I'm recycling now broken snack boxes.
My wine bottle's left me a room of bread.
Watching from my closet are three foxes.
I need a little caffeine before bed.
French fry effects sometimes precede the meal.
I find vegetables almost everywhere.
With endless organisms some can't deal.
There are always Smurfs floating in the air.
The rabbits are getting bold around here.
Good bourbon is the final spice of life.
The big lizards seem to be in good cheer.
Christopher Lee would make quite a good wife.
Truth is in the apples worth killing for.
And Satan's best girl was an omnivore.
I was in the mood for an atmospheric horror movie with gratuitous nudity last night. I was thinking about Hostel, Bram Stoker's Dracula, and possibly Re-Animator, though that's not very atmospheric. I ended up going for The Wicker Man, which I hadn't watched in a couple years.
Since last night I'd been thinking that this dinghy that appears at the beginning of the movie
was a reference to this ship's hull from the beginning of the 1940 version of The Thief of Bagdad;
I'd been thinking about what the connexion could possibly mean--the opening of Bagdad is meant to show the strange majesty of the Bagdad harbour, and establishes the film's mild running theme of voyeurism, connecting the ship's eye with the villain's eyes with a dissolve. Is it a meant to reflect just the villagers of Summerisle seeing more about Howie, Edward Woodward's police sergeant protagonist, than he knows, manipulating him without his knowledge as Jaffar's magic manipulated Ahmed and Abu? Maybe.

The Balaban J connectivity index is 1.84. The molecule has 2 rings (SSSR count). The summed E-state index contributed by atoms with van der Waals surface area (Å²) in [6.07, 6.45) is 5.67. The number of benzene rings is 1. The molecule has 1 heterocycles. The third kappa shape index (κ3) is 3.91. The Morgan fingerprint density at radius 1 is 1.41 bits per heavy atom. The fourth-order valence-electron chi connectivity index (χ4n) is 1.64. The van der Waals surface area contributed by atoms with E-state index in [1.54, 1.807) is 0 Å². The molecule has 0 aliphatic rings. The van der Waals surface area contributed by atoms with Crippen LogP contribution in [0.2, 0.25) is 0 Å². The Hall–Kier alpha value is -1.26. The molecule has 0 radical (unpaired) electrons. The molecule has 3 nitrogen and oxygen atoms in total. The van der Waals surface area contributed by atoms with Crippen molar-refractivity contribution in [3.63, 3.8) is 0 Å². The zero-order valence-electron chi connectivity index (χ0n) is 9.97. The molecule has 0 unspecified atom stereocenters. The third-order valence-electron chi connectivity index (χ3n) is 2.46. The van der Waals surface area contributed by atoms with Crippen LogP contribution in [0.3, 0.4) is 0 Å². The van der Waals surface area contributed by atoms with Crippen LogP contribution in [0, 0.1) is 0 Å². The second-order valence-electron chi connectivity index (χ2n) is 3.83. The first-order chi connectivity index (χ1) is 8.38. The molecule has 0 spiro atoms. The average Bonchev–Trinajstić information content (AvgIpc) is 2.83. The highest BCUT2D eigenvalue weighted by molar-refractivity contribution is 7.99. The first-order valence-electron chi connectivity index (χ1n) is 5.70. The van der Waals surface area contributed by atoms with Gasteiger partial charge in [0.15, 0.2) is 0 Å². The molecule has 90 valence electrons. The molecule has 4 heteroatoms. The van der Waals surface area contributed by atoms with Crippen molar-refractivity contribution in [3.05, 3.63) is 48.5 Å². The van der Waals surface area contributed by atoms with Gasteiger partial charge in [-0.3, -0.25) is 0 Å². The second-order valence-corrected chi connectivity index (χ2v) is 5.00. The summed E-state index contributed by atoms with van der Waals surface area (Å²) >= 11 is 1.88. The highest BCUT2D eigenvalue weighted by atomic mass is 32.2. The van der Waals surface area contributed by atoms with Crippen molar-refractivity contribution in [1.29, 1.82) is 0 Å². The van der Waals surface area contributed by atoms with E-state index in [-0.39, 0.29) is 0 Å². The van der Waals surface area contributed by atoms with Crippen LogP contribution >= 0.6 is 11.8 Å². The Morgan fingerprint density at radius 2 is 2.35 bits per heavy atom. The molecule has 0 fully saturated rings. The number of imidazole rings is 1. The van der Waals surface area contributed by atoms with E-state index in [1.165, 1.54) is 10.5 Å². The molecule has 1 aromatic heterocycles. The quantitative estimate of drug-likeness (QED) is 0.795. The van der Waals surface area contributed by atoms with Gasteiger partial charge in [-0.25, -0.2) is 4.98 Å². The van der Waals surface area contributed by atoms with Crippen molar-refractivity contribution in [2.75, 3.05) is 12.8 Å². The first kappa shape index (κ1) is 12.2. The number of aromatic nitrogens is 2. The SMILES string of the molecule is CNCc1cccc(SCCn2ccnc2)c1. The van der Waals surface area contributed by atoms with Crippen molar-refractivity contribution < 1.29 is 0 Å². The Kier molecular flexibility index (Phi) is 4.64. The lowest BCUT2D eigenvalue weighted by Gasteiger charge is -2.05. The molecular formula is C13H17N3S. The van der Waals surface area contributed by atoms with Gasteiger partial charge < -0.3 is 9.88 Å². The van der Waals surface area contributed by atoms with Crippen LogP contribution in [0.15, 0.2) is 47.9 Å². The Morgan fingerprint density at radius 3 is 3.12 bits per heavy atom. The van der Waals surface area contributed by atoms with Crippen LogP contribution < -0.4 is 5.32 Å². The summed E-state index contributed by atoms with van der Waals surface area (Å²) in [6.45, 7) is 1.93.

But then I read on The Wicker Man's imdb entry to-day that the "'evil eye' rowing boat, which takes Howie to and from his plane, was not constructed for the film. It belonged to a resident of Plockton. Upon seeing it, the producers decided it would suit the film."
So much for that theory. Maybe that resident was a big fan of The Thief of Bagdad.
I got to thinking about The Wicker Man as a reflection of the culture war between left wing and right wing, with the villagers being left wing and Howie being right wing. It's interesting to see that neither one comes off as wholly "correct". We come to think of Howie as unhealthily uptight and the villagers as having weak morals. Which I guess reflects the absolute worst ends of the spectrum. But the very end of the movie crystallises the story into something a little more fundamental than an ideological clash--it's about the value of roles people having chosen to adopt when it comes to life and death. The horror is in the realisation of the precariousness of both, and therefore any, belief systems.
I watched the freshly subbed ninth episode of Zan Sayonara Zetsubo Sensei to-day with breakfast. Very nice episode with two gratuitous Evangelion references. I can't believe we're already past the halfway point on this season.